Who are the Maasai?
The Maasai are an ethnic group living in northern, central, and southern Kenya, and northern Tanzania. In 2019, the Maasai population was reported as 1,189,522 in Kenya and about 800,000 in Tanzania.
The Maasai have their own language called Maa. However, most Maasai people also speak Swahili and English, which are the official languages of Kenya and Tanzania.
Internationally, the Maasai are one of the best known East African cultural groups because they live near the many game parks of the African Great Lakes regions. The Maasai invite visitors and tourists into their villages to share their traditions, foods, dress, and arts.
You can learn more about the Maasai here.
One of the main arts of the Maasai are intricate and colorful beaded personal adornment objects: ear flaps, earrings, necklaces, bracelets, belts, headbands. Both Maasai men and women often express their wealth by wearing vivid beaded accessories. Beaded accessories are made by Maasai women as a social activity however, beading is more than that. It is a beautiful expression of feelings, wealth, and a testament of their skill as artisans. Today, these beaded accessories have become a huge source of income for the Maasai.
The vibrant colors the Maasai women use in their beadwork have symbolic meaning to the group. The meanings can vary from village to village, but these are some of the most common:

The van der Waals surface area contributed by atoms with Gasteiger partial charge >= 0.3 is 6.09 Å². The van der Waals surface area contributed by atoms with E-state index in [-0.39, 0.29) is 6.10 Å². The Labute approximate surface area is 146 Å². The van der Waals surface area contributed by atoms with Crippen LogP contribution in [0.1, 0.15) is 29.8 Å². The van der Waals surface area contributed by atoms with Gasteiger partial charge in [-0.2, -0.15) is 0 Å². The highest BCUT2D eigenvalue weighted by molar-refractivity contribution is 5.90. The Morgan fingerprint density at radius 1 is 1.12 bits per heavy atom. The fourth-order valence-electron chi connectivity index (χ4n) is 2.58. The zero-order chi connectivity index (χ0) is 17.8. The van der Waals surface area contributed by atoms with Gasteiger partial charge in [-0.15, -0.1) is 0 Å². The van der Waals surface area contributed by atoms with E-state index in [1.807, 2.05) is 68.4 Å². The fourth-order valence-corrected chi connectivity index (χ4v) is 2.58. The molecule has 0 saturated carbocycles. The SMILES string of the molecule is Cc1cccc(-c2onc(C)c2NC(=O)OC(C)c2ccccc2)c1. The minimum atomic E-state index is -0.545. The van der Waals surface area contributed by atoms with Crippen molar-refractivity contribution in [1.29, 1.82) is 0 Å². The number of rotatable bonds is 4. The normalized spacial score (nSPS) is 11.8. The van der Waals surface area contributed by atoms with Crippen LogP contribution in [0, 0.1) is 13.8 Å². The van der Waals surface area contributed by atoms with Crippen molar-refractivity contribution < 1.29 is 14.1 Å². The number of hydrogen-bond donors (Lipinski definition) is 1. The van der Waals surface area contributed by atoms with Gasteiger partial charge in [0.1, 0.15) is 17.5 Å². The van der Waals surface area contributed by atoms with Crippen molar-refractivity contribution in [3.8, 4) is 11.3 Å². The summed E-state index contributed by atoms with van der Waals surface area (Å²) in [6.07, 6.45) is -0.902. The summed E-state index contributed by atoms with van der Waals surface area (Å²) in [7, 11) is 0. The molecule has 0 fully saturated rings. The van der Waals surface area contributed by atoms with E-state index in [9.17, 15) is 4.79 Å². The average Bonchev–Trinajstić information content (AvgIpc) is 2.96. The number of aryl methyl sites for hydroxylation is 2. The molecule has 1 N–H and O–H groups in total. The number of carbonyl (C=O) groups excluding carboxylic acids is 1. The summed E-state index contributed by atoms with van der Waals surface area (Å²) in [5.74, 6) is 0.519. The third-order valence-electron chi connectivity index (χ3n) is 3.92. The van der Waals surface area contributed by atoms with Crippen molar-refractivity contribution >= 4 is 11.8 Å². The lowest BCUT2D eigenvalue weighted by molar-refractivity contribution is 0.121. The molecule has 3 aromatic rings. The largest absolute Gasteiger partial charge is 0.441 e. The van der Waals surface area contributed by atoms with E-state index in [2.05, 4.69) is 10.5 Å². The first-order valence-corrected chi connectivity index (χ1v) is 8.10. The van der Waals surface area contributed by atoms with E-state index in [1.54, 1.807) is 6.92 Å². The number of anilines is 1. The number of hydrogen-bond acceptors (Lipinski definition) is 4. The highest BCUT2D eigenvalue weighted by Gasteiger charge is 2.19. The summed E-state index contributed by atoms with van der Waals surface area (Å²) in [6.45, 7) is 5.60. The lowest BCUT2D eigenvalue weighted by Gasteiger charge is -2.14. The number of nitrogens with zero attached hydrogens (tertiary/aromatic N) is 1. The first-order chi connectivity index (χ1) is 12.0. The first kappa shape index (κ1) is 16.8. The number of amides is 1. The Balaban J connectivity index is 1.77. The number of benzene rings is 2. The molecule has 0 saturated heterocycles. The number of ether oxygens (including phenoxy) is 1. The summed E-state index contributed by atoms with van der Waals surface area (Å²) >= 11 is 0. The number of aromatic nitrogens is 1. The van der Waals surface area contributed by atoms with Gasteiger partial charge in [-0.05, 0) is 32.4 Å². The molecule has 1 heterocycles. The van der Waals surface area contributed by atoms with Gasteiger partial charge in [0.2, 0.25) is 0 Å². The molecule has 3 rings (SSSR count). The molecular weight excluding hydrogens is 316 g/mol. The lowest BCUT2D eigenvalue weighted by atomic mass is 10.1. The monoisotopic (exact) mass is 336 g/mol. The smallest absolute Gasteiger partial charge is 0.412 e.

- Red symbolizes unity, bravery, and strength. It draws its meaning from the blood of the cows killed for communal festivals.
- Blue represents the sky and water. It can also symbolize energy and hospitality.
- Green is connected to the olari plant which stands for health. Like the plant, the Maasai grow tall and bountiful. Green can also represent the rich earth which feeds the Maasai people and their animals.
- White symbolizes purity because it is the color of cow’s milk. Sometimes it can also symbolize health because of the nourishment milk provides.
- Yellow represents growth or energy, and orange represents warmth and friendship. Yellow and orange can also signify hospitality. Yellow animal skins and orange gourds filled with milk are typical offerings to guests.
- Black represents the unity of the Maasai people, but it can also symbolize adversity.
You can learn more about Maasai beadwork here.
Let’s create Maasai necklace!
You will need:
• Paper plate
• Stapler or tape
• Crayons, markers, or colored pencils
• Watercolors or craft paint (optional, you can just color with the crayons or markers instead)
• Optional for more decoration: beans, noodles, sequins, beads, stickers
Categories: Cultures Up Close